The seventh in a series on the spiritual revolution behind the fall of communism thirty years ago:
Two years after Pope John Paul II had celebrated mass with hundreds of thousands of his fellow Poles on Victory Square in Warsaw, I found myself in Poland’s capital to address a student conference.
It was May Day weekend, 1981, when compulsory participation in the annual parade had been suspended. Little attention was given to the parade. Instead crowds flocked to the events organised by the Solidarity trade union, a movement which had mushroomed the year before to a membership of ten million.
The pope’s first pilgrimage of June 1979 had been a watershed. Nine days of public events hammering on themes of truth, dignity and human rights had released new hope for a different future. Poles had come to realise “how many and strong ‘we’ the people were and how few and weak ‘they’ the regime were”. ‘We’ were those who would live for truth, for dignity, for solidarity. ‘They’ were those who treated humans as objects, units of production, tools of the state.
The visit had laid foundations for a moral revolution to be effected by a people with a newfound solidarity. ‘Solidarity’, a pillar of Catholic social teaching stemming from the common origins of the human race in the Creator God, implied that humans should seek the common good of the whole.
In August 1980, sharp price increases had provoked worker strikes, as previously in 1956, 1970 and 1976 when violent suppression had led to fatalities. This time in Gdansk, the workers were joined by dissident intellectuals. Led by shipyard electrician, Lech Walesa, an independent, illegal, self-governing trade union, Solidarność, emerged. The right to voluntary association for the organisation of economic life having been declared at Vatican II, Solidarność had the support of the Catholic Church.
For the communist regime, Solidarność was doubly threatening. Not only was it an independent union within a system where everything was state-controlled, it was a workers’ union rebelling against a so-called ‘workers’ state’. It exposed the lie of the communist claim to represent the workers.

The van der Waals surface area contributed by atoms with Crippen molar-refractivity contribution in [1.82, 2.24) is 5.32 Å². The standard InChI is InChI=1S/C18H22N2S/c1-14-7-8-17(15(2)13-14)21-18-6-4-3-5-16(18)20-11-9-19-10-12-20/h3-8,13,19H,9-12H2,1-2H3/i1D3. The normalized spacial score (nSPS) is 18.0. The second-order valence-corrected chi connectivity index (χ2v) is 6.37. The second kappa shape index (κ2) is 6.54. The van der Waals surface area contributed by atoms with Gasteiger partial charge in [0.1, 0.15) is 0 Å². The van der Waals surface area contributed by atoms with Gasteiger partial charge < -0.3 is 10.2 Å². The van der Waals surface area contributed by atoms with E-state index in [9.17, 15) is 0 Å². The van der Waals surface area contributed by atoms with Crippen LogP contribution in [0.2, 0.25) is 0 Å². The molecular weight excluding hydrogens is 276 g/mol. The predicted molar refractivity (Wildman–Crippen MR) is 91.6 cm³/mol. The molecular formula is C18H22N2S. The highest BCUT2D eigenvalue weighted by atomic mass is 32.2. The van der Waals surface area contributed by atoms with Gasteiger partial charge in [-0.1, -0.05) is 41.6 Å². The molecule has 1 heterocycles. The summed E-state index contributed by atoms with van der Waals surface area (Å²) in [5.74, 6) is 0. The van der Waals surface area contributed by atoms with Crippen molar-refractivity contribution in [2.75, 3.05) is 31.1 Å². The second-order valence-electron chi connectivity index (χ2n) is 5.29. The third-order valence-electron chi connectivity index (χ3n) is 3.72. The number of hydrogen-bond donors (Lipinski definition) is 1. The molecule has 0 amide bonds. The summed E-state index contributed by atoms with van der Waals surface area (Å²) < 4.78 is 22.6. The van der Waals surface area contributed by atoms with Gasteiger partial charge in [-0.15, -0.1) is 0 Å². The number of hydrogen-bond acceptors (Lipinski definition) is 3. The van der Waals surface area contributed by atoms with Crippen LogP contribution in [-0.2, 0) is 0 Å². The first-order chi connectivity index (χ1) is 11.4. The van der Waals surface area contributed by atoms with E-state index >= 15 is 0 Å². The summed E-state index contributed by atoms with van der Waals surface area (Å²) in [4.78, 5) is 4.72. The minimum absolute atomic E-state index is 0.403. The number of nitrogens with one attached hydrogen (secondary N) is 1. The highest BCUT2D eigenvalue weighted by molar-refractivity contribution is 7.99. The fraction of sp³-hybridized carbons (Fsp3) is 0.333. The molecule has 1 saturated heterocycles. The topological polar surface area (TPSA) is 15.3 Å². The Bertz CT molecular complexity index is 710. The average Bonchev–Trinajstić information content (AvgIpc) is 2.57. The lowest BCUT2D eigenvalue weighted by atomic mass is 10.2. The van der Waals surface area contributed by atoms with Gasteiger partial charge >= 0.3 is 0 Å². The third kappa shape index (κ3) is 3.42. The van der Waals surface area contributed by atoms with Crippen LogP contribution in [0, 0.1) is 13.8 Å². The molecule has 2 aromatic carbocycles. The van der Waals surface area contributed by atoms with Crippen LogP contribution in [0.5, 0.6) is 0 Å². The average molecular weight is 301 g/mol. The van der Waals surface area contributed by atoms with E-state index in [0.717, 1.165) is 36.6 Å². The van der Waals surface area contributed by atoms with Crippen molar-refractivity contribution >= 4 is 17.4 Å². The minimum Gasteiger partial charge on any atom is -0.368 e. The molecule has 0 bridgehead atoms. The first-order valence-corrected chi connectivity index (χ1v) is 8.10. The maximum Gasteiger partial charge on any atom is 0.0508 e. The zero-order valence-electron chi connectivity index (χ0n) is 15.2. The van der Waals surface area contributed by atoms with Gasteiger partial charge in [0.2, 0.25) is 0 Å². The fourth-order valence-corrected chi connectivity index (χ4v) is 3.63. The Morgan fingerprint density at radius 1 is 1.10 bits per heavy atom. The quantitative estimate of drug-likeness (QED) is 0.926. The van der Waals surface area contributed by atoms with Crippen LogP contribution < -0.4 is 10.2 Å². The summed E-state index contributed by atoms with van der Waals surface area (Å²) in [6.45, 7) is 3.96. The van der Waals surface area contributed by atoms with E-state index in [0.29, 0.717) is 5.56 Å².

At first the regime felt forced by public pressure to recognise the union. But Soviet bosses in the Kremlin were even less amused and pressured the Polish government to restore ‘normalcy’.
Warsaw in May, 1981, when I arrived, was still bathed in optimism and hope. Red and white Solidariność posters were plastered everywhere. Walesa’s face, including his walrus mustache, had become famous worldwide through the media.
When I asked the euphoric students what they would do if and when the Russian tanks arrived, they laughed and said: “We’ll just turn all the signposts around!” To my driver and me, Warsaw seemed to be doomed to suffer the fates of Budapest (’56) and Prague (’68).
Next morning as we ate breakfast in a hotel dining room, a small group of men and women entered and sat at a neighbouring table. I immediately recognised the walrus mustache at the centre of the conversation. Here was the shipyard electrician who was shaking up the whole communist word with his circle of advisors!
I found myself wondering what would become of him. Would he be imprisoned, murdered, or simply disappear without trace? He certainly had enemies in high places. Exactly two weeks later, those enemies attempted to assassinate John Paul II in Rome.
When martial law was declared in Poland seven months later, Solidarity was outlawed and Walesa and other leaders were imprisoned. The Polish Communist Party continued to find itself on the defensive, unable to meet the moral challenge. ‘This was not socialism with a human face,’ it was observed, ‘but communism with a few teeth knocked out.’
Years of struggle followed in which the Catholic church grew as the resistance church, offering oases of non-violent resistance, comfort and hope. Father Jerzy Popieluszko started a monthly ‘Mass for the Fatherland’ after martial law was declared, drawing thousands not only inside the church, but up to twelve thousand standing outside sometimes in the snow. “Will you choose for good or evil, truth or falsehood, love or hatred?” he challenged his congregations.
Within two years, Father Jerzy was brutally murdered. At his funeral, Walesa, now released, urged the people not to be provoked to violence. Popieluszko’s grave became a shrine for pilgrimage, a focal point for a national movement of resistance, solidarity and non-violence.
The pope’s visits in 1983 (when he met personally with Walesa) and 1987 continued to agitate for the recognition of Solidarity, which finally came in February 1989.
The doors were now open for Solidariność candidates to contest and win the vast majority of parliamentary seats. Walesa’s old advisor, Tadeusz Mazowiecki, was appointed prime minister.
The next year, to complete the workers’ revolution, Lech Walesa became the first president of a democratic Poland – something I had never dared to imagine that morning in the Warsaw dining room.
Till next week,